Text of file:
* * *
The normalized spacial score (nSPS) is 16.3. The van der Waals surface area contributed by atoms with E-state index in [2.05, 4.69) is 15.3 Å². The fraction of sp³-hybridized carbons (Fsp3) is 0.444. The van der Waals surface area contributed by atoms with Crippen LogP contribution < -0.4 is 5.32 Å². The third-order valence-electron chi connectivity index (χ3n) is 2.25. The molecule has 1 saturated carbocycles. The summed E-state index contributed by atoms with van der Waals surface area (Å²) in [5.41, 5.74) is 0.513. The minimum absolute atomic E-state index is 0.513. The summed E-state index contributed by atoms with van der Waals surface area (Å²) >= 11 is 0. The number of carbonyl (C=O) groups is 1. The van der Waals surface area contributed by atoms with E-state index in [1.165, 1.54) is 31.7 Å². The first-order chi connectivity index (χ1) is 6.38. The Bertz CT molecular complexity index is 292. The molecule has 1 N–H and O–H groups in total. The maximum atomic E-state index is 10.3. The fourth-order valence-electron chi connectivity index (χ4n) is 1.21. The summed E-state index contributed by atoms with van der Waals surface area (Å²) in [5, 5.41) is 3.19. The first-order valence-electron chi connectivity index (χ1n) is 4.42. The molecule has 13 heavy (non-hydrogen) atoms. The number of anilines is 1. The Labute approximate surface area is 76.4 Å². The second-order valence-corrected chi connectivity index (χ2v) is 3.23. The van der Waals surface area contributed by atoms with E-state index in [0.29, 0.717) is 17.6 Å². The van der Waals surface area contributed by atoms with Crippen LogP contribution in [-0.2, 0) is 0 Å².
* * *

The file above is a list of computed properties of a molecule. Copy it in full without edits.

The normalized spacial score (nSPS) is 16.3. The van der Waals surface area contributed by atoms with E-state index in [2.05, 4.69) is 15.3 Å². The fraction of sp³-hybridized carbons (Fsp3) is 0.444. The van der Waals surface area contributed by atoms with Crippen LogP contribution < -0.4 is 5.32 Å². The third-order valence-electron chi connectivity index (χ3n) is 2.25. The molecule has 1 saturated carbocycles. The summed E-state index contributed by atoms with van der Waals surface area (Å²) in [5.41, 5.74) is 0.513. The minimum absolute atomic E-state index is 0.513. The summed E-state index contributed by atoms with van der Waals surface area (Å²) >= 11 is 0. The number of carbonyl (C=O) groups is 1. The van der Waals surface area contributed by atoms with E-state index in [1.165, 1.54) is 31.7 Å². The first-order chi connectivity index (χ1) is 6.38. The Bertz CT molecular complexity index is 292. The molecule has 1 N–H and O–H groups in total. The maximum atomic E-state index is 10.3. The fourth-order valence-electron chi connectivity index (χ4n) is 1.21. The summed E-state index contributed by atoms with van der Waals surface area (Å²) in [5, 5.41) is 3.19. The first-order valence-electron chi connectivity index (χ1n) is 4.42. The molecule has 13 heavy (non-hydrogen) atoms. The number of anilines is 1. The Labute approximate surface area is 76.4 Å². The second-order valence-corrected chi connectivity index (χ2v) is 3.23. The van der Waals surface area contributed by atoms with E-state index in [0.29, 0.717) is 17.6 Å². The van der Waals surface area contributed by atoms with Crippen LogP contribution in [-0.2, 0) is 0 Å².